While here, you'll visit the Craft Center of Sefrou (Ensemble Artisanal de Sefrou). This beautiful complex sits by the old city, and it is home to several workshops where artisans work on wood, ceramic, rug weaving, and even silk djellaba and silk buttons. Here you'll get the chance to see their work and learn their craft. Then, you'll head back to Fes for the evening, and dinner will be on your own. Your guide can give you recommendations for a delicious meal.

Day 7: Over the Middle Atlas to the Sahara, Desert Towns & Camel Ride

Sunset in the Sahara
Sunset over the Sahara Desert

Get an early start today because you'll cover a lot of ground to reach the Sahara. You'll start by crossing the Middle Atlas mountains through the town of Azrou and its cedar forests. Here, you can take a brief detour to the scenic Cèdre Gouraud Forest, where troops of Barbary macaques lounge in ancient cedar trees near the road. You'll stop for lunch in Midelt, which sits on a cold, high desert plateau. Despite the harsh landscape, Midelt is known as Morocco's "Apple City" for its productive orchards. 

Continuing, you'll cross a landscape of steep mountain ranges, wide valleys, and narrow canyon passes, following the Ziz Valley until you see many fortified houses (ksars) that merchants built to protect the gold, salt, and spices that passed this way. After crossing the Ziz Gorge, you'll see early signs of Saharan dunes. These windblown dunes are in constant motion, often leading them to encroach upon farms, roads, and buildings. Stop in Erfoud, a bustling market town known for dates and fossils and visit a local artisan collective to learn about the types of fossils found in the area and see how the fossil-rich rock is transformed into beautiful creations, large and small. 

As you near Merzouga, you can take a short break to prepare for your camel ride to your desert camp, arriving  in time to climb a nearby dune to watch the changing colors as the sun makes it way below the horizon. Head back to camp for dinner and a night of traditional Berber music by the fire enjoy the starlit sky before you retire to bed. 

Day 8: Transfer to Boumalne Dades via Rissani, Tinghir & Todra Gorge

Rissani, Morocco
People arrive at the Kasbah of Rissani to buy and/or sell wares

Rise early for rewarding views of a desert sunrise before you decamp and ride camelback out of Erg Chebbi. Upon leaving the dunes, you'll continue by car through the remote borderlands of the Sahara, making a stop in Rissani for a view of a traditional (desert) market. Be sure to stop by the "donkey parking lot" while you're there.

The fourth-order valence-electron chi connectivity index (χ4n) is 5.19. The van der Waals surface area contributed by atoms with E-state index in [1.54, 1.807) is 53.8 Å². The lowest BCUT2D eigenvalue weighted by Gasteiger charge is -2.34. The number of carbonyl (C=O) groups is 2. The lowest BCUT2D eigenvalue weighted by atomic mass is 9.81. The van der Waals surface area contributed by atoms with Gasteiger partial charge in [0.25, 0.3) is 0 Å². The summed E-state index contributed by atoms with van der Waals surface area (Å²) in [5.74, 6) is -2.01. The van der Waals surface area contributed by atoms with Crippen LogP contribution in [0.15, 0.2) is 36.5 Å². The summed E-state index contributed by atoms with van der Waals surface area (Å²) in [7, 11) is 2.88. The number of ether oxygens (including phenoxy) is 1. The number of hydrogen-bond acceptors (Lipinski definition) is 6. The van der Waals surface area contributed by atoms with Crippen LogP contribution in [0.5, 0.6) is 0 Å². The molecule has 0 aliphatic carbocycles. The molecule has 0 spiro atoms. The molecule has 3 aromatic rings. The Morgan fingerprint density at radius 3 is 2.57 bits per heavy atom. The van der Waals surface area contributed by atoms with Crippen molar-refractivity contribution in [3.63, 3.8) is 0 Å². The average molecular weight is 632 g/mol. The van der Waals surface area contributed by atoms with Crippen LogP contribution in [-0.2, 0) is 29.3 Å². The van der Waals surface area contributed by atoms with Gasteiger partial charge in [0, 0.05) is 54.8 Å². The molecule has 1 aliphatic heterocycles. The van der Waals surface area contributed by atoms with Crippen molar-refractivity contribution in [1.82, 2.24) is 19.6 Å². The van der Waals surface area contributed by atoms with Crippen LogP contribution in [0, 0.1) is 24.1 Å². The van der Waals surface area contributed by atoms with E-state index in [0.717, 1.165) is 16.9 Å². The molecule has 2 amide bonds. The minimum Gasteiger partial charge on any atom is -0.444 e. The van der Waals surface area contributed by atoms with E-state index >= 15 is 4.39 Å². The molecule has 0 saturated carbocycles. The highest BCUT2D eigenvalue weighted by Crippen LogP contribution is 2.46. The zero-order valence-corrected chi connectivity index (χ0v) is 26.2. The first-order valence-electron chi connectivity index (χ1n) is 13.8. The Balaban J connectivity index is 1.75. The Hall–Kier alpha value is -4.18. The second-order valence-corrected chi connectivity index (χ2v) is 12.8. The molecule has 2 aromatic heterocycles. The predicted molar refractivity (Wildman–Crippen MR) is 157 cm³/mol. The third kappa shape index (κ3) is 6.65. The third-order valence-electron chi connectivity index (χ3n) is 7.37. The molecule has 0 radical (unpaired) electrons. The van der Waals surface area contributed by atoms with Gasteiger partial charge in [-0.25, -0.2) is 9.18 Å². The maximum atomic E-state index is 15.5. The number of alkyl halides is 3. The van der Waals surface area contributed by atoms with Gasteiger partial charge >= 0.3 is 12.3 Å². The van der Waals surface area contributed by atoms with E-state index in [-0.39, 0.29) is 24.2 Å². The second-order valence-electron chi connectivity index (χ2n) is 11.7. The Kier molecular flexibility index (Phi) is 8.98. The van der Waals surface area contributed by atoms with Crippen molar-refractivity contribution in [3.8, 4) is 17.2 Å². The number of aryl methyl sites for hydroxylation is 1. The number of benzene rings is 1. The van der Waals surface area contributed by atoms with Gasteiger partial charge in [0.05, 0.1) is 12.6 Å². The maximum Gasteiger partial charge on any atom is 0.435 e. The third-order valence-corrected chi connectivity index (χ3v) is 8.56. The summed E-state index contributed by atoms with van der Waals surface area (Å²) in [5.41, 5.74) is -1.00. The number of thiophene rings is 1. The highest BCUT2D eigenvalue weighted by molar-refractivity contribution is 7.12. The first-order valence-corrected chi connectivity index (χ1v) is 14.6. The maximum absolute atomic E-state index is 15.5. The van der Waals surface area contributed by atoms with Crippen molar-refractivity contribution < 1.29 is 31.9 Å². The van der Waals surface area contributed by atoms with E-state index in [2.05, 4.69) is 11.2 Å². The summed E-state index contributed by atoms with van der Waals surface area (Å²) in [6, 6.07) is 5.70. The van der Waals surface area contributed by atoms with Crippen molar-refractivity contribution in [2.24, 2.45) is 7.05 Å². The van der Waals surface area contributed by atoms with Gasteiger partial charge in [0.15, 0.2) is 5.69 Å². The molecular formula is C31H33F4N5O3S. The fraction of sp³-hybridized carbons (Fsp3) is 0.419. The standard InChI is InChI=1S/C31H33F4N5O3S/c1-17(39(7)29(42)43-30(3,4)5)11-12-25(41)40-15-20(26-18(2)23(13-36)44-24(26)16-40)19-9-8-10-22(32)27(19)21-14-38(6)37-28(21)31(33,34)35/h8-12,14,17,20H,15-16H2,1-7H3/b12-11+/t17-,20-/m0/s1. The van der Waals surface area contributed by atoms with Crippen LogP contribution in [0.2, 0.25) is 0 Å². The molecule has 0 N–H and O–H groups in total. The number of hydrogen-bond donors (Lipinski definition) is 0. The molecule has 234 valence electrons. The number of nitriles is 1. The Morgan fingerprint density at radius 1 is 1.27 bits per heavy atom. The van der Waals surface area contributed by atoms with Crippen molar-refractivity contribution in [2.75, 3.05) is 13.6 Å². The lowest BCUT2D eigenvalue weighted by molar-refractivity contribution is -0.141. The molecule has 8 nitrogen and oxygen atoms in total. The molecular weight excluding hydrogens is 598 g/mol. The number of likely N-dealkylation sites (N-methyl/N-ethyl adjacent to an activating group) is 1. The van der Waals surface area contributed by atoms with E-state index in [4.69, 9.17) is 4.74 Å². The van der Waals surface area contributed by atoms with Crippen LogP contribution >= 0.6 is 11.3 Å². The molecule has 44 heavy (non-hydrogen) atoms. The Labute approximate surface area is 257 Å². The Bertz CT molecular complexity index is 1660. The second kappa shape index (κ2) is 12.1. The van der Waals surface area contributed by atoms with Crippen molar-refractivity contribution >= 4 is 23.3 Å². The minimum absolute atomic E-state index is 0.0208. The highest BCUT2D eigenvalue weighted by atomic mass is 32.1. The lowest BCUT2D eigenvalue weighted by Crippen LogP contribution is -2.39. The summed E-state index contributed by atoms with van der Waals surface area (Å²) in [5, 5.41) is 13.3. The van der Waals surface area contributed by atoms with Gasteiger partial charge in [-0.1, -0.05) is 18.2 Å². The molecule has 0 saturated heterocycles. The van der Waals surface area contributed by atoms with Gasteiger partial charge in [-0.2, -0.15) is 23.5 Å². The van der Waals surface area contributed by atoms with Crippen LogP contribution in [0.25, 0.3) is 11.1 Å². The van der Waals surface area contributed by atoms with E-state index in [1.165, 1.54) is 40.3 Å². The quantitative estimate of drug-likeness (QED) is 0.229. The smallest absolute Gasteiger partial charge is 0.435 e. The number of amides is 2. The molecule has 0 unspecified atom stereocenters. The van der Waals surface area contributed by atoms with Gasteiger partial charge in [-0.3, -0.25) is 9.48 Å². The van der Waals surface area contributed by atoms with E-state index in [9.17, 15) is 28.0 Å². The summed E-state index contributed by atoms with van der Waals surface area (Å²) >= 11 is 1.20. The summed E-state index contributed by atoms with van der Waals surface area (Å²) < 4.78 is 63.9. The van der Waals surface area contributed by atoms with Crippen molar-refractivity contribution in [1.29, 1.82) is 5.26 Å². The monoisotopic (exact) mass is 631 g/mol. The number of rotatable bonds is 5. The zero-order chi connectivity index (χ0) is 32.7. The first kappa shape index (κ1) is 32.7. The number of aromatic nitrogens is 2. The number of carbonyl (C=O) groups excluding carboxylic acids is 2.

As you drive, you'll see expansive views of desert plains, high mountains, and rugged plateaus, and specially adapted acacia forests on your way. Feel free to stop in the village of Alnif to see local fossil workshops along the way. A lunch break will take place in the oasis city of Tinghir. You can take a 40-minute excursion to the Todra Gorge, a gorge of sheer cliffs that is a great destination for hiking and bouldering.

You'll carry on to the Dadès Gorge, which cuts through a dramatic landscape of red and mauve-striped mountains. The valley below is an irrigated oasis of fig, almond, and olive orchards dotted with crumbling kasbahs and the Berber villages of Aït Youl, Aït Arbi, Aït Oudinar, Aït Ouffi, and Aït Toukhsine. You'll spend the night here in Boumalne Dades and can explore the epic scenery in the evening.

Day 9: Transfer to Aït Benhaddou via El Mansour & Ouarzazate

Valley of a Thousand Kasbahs
Valley of a Thousand Kasbahs

Rise early today to begin the route toward Marrakesh. The journey kicks off along the Valley of a Thousand Kasbahs, a kasbah being a fortified "fort" where chiefs and landowners once lived. Many kasbahs are now in disrepair as they were constructed of pise mud. Between the small towns of this area, you can see various farming activities, many still using traditional methods. Nomads are often encountered while herding their sheep, goats, and camels.